Oh Frig I’m 50!

Edfest Bouquets 2017


It was another fantastic three weeks at the Fringe for us. We crammed in as many shows as we possibly could – and still barely managed to scratch the surface. Here’s our pick of the best we saw this year. Congratulations to everyone mentioned.


Seagulls – Volcano Theatre

Peer Gynt – Gruffdog Theatre

The Power Behind the Crone – Alison Skilbeck

Safe Place – Clara Glynn

Pike Street – Nilaja Sun



The Darkness of Robins – John Robins

Kinabalu – Phil Wang

Dominant – John Robertson

Mistress & Misfit – Shappi Khorsandi

Oh Frig, I’m 50! – Richard Herring


Story Telling

One Seventeen – Sarah Kendall

These Trees the Autumn Leaves Alone – Will Greenway

The Man on the Moor – Max Dickins

Eggsistentialism – Joanne Ryan

Blank Tiles – Dylan Cole


Special Mentions

The Toxic Avenger: The Musical – Aria Entertainment & Flying Music

Up Close – Chris Dugdale

The Cat Man Curse – Pelican Theatre

Cathy – Cardboard Citizen Theatre

Well Meaning, but Right Leaning – Geoff Norcott

Richard Herring: Oh Frig, I’m 50!



Pleasance Courtyard, Edinburgh

You don’t have to spend long looking through Bouquets & Brickbats reviews to realise that we are Richard Herring fans. We’re delighted that he’s returned to the Fringe this year; we felt his absence in 2015 and 2016. And we’re even more delighted to see the huge queue forming around the Pleasance Courtyard and to hear that his show has sold out tonight: if he does well, surely he’s more likely to come back again next time?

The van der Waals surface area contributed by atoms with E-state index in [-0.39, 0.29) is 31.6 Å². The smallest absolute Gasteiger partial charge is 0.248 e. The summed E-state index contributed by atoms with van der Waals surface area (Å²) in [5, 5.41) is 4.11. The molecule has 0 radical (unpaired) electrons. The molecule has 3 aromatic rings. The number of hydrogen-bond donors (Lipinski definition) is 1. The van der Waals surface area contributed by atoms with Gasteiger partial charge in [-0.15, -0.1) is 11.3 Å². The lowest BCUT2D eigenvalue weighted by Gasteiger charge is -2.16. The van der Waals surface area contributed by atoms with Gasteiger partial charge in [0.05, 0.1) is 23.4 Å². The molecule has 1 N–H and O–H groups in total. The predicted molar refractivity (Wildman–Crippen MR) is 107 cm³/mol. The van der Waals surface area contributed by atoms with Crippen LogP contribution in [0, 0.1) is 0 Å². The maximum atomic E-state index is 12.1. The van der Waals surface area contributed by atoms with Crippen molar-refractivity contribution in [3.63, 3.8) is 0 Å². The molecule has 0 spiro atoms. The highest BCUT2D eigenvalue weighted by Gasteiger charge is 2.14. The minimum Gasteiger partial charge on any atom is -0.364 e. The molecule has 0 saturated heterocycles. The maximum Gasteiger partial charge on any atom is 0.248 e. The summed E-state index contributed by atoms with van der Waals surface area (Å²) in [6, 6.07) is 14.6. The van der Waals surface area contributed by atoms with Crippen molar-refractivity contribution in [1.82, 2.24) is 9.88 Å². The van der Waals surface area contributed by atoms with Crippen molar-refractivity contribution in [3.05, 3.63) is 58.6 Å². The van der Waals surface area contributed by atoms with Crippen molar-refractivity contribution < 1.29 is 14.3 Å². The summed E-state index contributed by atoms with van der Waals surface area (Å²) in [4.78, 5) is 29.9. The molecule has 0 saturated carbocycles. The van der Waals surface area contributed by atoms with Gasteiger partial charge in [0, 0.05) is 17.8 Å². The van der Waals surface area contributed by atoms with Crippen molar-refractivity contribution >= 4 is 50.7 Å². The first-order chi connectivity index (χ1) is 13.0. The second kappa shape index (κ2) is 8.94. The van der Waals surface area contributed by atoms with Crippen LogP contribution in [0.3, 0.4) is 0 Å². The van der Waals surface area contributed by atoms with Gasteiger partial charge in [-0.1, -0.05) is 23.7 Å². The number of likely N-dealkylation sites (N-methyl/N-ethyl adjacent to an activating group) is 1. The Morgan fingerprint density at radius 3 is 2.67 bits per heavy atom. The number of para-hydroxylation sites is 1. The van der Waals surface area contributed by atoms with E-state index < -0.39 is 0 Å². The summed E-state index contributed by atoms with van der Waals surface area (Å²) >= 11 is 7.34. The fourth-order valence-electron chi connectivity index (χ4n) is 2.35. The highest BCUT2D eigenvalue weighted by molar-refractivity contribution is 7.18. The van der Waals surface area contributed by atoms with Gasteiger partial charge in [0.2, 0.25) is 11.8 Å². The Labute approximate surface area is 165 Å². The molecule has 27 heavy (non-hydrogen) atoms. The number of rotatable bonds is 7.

Oh Frig, I’m 50! is a call-back to his 2007 show, Oh Fuck, I’m 40! Unsurprisingly, it focuses on the differences ten years have wrought: the physical ignominy of aging, and the changes to his personal life that have occurred in the last decade. From footloose to family-man, from hot-head to… slightly less hot-head, this is an honest and sometimes brutal account of what it means to grow older.

As always, Herring is at his best when engaged in pedantic deconstruction: here, he homes in on an email and a children’s game, neither of which sound like ripe topics for comedy, but both are mined for maximum laughs, and the audience is clearly appreciative of this obsession with the minutiae. Maybe there isn’t as strong a theme as there was in Christ on a Bike or Hitler Moustache, but it’s a fine show nevertheless, performed with absolute authority by an assured and confident comedian who knows that what he’s got is good.

Definitely, as always, this is worth trying to see. Although I do hope it’s sold out, and that you have to wait for it to go on tour.

4.8 stars

Susan Singfield